What to Eat with Your Burger? Scientist in the Spotlight
Interested in diet and cancer prevention, Sabrina Trudo, PhD, RD, Associate Professor, Department of Food Science and Nutrition, University of Minnesota, is a nutritional scientist and recent AICR grantee. Her research on how vegetables affect carcinogens may someday help with meal planning.
Q: What is the general focus of your research on nutrition and cancer prevention?
A: At the 40,000 foot level, I’m interested in whether certain plant foods can improve cancer risk by affecting the way the body metabolizes carcinogens. Our research focuses on improving the body’s defense mechanisms in order to help the body get rid of carcinogens. I am looking at very early stages of the cancer process, before DNA damage and disease has occurred.
I’m interested in plant foods that, because of their unique profile of phytochemicals, can make the most out of the body's detoxifying enzymes that make carcinogens less reactive and dangerous. I am looking at carcinogens formed from cooking red meat at high temperatures, which generates compounds called heterocyclic amines, or HCAs.
Q: Can you describe your recently funded AICR study?
A: In my AICR study, we are exploring the intake of vegetables on HCAs. I will have participants eat four different meals. One is a control meal of well-done cooked meat. Another will include well-done cooked meat with a serving of vegetables from the broccoli family. Another will include well-done cooked meat with a serving of vegetables from the carrot family. The final meal will include well-done cooked meat with a serving from both families of vegetables [broccoli and carrots].
Q: Why broccoli and carrots?
A: Both broccoli and carrots each have their own unique profile of phytochemicals that affect HCAs in different ways. Evidence suggests that compounds in the cruciferous vegetables, like phenethyl isothiocyanate and indole-3-carbinol, may increase the activity of the body's enzymes that convert HCAs into safer compounds. Some of the compounds naturally occurring in the carrot family of vegetables inhibit enzymes that activate HCAs into compounds that are more toxic.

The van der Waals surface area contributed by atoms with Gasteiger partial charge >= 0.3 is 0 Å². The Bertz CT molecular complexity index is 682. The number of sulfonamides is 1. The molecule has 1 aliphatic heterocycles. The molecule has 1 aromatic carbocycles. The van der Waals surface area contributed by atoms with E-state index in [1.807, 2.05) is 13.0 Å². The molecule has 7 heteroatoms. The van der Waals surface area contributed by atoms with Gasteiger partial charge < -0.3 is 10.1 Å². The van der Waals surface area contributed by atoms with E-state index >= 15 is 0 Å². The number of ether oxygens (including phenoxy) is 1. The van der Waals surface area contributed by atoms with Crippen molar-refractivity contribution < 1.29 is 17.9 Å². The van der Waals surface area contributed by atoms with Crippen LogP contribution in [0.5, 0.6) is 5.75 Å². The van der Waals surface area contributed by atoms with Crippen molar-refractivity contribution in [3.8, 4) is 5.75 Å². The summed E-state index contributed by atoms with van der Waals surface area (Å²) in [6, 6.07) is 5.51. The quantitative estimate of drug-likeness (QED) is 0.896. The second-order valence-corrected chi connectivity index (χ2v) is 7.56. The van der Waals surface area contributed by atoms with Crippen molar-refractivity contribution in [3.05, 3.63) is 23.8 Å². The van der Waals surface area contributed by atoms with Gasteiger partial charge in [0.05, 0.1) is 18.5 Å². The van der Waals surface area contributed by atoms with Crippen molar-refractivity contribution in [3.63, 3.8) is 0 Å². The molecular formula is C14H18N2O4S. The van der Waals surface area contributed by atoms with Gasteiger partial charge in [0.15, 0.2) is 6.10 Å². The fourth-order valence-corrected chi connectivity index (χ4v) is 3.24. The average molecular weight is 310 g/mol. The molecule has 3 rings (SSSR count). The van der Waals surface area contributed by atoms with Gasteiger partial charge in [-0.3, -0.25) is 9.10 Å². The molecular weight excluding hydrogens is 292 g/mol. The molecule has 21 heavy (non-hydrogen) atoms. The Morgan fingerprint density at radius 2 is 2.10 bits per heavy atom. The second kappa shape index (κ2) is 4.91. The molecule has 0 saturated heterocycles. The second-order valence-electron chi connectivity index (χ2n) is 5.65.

Other compounds in vegetables such as celery and parsnips may inhibit the body's enzymes that convert HCAs into more toxic compounds. I’m curious whether combining the vegetables will have an additive or synergistic effect on converting the HCAs into safer compounds. Since people tend not to eat broccoli or the same vegetable every day, I’m particularly interested in the net effects from a single meal.
Q: How do you see this research moving forward?
A: The study is a pilot of 30 men and women, and we are very interested in doing a follow-up study that examines the potential impact of genetic differences. There could be a subset of people who respond differently to the phytochemicals and I’d like to explore those differences. I’d also like to go back to an animal model to tease things out and help connect the dots. We can never measure exactly what we want to in humans. We have to make inferences. There are HCAs that are colon specific, so we go back to animal models of colon carcinogenesis to make comparisons.
Q: How did you become interested in food science research?
A: I worked as a full-time dietitian for five years in a county health care system in both hospital and outpatient settings. I heard a lot of the same questions from clients, such as: What if I took this herbal supplement? During these years, I also worked with resident physicians. They had a lot of questions concerning severe and complex patient cases. When I would look up information, I realized there was a lack of solid research. There’s a lot we know, but there’s also a lot we don’t know. This led me to graduate school and a career in nutritional science. In addition to doing research, my passion is teaching.
Excerpted from AICR's ScienceNow.
Published on February 20, 2014